Global Migration And Crime Essay

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1. What is the cause of this great global migration to the city?
Megacities, such as Shanghai, New York, Mumbai and others, become centers where the most important functions of global economy are concentrated – they attract people from all over the world by employment opportunities. Global forces are pushing people out of countryside. For instance, land reform and deregulation of food imports leaves rural population with few prospects, forcing them to seek employment in the city. Massive industrialization of the developing world, particularly in Asia, also draws large masses of impoverished migrant and peasant population, who have no prospects outside the cities.
2. How has migration to cities across the world affected crime?
Numerous social
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Not being able to obtain desirable goods in legal ways causes frustration among urban residents and forces them to turn to illicit activity, such as drug trafficking.
3. In cities, what types of areas and citizens are affected the most by crime? Why?
“Zones of transition” as defined by Chicago School of sociology, slums, also known as favelas, banlieues, ghettos, spaces of urban marginality full of social problems are mostly affected by crime. Their residents are often poor, unemployed and are ethnic or racial minorities or disadvantaged migrants.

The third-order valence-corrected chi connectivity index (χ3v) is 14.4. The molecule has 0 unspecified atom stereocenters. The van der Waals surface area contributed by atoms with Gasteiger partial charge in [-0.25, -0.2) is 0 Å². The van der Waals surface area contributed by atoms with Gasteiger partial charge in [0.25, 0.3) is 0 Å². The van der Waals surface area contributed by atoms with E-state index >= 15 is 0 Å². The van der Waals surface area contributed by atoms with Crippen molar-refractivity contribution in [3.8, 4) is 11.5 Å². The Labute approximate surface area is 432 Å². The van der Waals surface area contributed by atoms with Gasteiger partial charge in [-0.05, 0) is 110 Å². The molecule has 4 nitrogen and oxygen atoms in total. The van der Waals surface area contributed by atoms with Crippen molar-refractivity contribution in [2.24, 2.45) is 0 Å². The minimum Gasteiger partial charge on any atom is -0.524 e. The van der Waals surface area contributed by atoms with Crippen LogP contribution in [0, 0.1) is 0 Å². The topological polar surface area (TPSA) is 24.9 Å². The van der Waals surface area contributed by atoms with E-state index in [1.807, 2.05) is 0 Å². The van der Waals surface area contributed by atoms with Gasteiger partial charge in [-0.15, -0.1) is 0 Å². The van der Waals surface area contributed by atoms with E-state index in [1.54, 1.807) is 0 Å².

There are numerous reasons for high level of criminality in such areas, including poverty, lack of future prospects, insufficient of public services and infrastructure (schools, hospitals, etc.), social exclusion of ethnic & racial minorities, real or perceived police injustice.
Unable to find their place in post-Fordist economy those people feel frustration, resistance, powerlessness and seek alternative lifestyle turning to profitable illicit activity. Local governments often lose control over growing slums, potentially risky populations are immobilized in those areas and create delinquent social order. Crime and social disorder flourish in such areas where extensive drug economy is the main
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Cities in the developing world have scarce resources to improve the living conditions of the residents and fight crime - this makes it harder for them to address the problem. Illicit activity, gangs and youth violence become a part of lifestyle in impoverished communities and lead to community ruin. Criminal economy provides the residents with the opportunities unavailable for them otherwise. It undermines the overall governance of the area and traps the poorest population in a dangerous cycle of poverty and

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